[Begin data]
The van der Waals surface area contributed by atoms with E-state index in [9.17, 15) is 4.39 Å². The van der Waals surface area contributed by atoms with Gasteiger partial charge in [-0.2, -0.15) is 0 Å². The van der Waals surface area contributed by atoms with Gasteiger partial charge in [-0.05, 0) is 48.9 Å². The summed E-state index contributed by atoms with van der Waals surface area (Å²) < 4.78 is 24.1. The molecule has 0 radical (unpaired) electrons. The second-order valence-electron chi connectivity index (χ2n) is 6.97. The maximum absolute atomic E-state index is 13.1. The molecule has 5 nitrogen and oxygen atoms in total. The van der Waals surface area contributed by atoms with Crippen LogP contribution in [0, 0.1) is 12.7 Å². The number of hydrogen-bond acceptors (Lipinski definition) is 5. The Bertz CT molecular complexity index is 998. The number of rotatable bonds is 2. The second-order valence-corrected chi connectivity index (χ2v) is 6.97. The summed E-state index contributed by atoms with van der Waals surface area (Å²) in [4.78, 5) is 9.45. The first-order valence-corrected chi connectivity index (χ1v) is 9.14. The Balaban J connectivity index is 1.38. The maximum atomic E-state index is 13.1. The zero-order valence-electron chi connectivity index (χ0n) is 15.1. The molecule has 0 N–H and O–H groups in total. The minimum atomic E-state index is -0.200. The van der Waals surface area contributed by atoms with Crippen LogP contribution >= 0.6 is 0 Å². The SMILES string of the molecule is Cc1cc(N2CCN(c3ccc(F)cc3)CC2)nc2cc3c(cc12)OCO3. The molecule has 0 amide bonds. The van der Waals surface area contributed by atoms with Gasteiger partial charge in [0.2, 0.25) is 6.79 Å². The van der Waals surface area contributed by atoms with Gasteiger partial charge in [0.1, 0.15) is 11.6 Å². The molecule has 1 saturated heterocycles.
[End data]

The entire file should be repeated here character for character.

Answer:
The van der Waals surface area contributed by atoms with E-state index in [9.17, 15) is 4.39 Å². The van der Waals surface area contributed by atoms with Gasteiger partial charge in [-0.2, -0.15) is 0 Å². The van der Waals surface area contributed by atoms with Gasteiger partial charge in [-0.05, 0) is 48.9 Å². The summed E-state index contributed by atoms with van der Waals surface area (Å²) < 4.78 is 24.1. The molecule has 0 radical (unpaired) electrons. The second-order valence-electron chi connectivity index (χ2n) is 6.97. The maximum absolute atomic E-state index is 13.1. The molecule has 5 nitrogen and oxygen atoms in total. The van der Waals surface area contributed by atoms with Crippen LogP contribution in [0, 0.1) is 12.7 Å². The number of hydrogen-bond acceptors (Lipinski definition) is 5. The Bertz CT molecular complexity index is 998. The number of rotatable bonds is 2. The second-order valence-corrected chi connectivity index (χ2v) is 6.97. The summed E-state index contributed by atoms with van der Waals surface area (Å²) in [4.78, 5) is 9.45. The first-order valence-corrected chi connectivity index (χ1v) is 9.14. The Balaban J connectivity index is 1.38. The maximum atomic E-state index is 13.1. The zero-order valence-electron chi connectivity index (χ0n) is 15.1. The molecule has 0 N–H and O–H groups in total. The minimum atomic E-state index is -0.200. The van der Waals surface area contributed by atoms with Crippen LogP contribution >= 0.6 is 0 Å². The SMILES string of the molecule is Cc1cc(N2CCN(c3ccc(F)cc3)CC2)nc2cc3c(cc12)OCO3. The molecule has 0 amide bonds. The van der Waals surface area contributed by atoms with Gasteiger partial charge in [0.2, 0.25) is 6.79 Å². The van der Waals surface area contributed by atoms with Gasteiger partial charge in [0.1, 0.15) is 11.6 Å². The molecule has 1 saturated heterocycles.